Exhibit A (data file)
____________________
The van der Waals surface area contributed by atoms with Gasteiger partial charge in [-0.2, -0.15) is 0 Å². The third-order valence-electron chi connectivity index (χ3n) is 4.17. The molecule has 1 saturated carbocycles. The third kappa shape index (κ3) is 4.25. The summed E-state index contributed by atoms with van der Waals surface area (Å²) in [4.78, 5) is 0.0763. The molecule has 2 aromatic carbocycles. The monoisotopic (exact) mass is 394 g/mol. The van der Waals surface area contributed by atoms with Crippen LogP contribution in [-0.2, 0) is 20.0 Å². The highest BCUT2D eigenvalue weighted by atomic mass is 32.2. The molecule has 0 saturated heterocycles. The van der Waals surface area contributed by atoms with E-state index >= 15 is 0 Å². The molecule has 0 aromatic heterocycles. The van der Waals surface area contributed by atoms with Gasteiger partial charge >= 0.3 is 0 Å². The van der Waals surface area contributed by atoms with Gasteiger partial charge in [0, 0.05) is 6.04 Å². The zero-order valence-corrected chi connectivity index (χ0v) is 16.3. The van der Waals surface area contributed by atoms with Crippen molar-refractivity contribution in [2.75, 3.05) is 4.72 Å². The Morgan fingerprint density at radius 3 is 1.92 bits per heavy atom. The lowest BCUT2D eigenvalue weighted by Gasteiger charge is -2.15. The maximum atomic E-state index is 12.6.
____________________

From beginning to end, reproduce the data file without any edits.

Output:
The van der Waals surface area contributed by atoms with Gasteiger partial charge in [-0.2, -0.15) is 0 Å². The third-order valence-electron chi connectivity index (χ3n) is 4.17. The molecule has 1 saturated carbocycles. The third kappa shape index (κ3) is 4.25. The summed E-state index contributed by atoms with van der Waals surface area (Å²) in [4.78, 5) is 0.0763. The molecule has 2 aromatic carbocycles. The monoisotopic (exact) mass is 394 g/mol. The van der Waals surface area contributed by atoms with Crippen LogP contribution in [-0.2, 0) is 20.0 Å². The highest BCUT2D eigenvalue weighted by atomic mass is 32.2. The molecule has 0 saturated heterocycles. The van der Waals surface area contributed by atoms with E-state index >= 15 is 0 Å². The molecule has 0 aromatic heterocycles. The van der Waals surface area contributed by atoms with Gasteiger partial charge >= 0.3 is 0 Å². The van der Waals surface area contributed by atoms with Gasteiger partial charge in [0, 0.05) is 6.04 Å². The zero-order valence-corrected chi connectivity index (χ0v) is 16.3. The van der Waals surface area contributed by atoms with Crippen molar-refractivity contribution in [2.75, 3.05) is 4.72 Å². The Morgan fingerprint density at radius 3 is 1.92 bits per heavy atom. The lowest BCUT2D eigenvalue weighted by Gasteiger charge is -2.15. The maximum atomic E-state index is 12.6.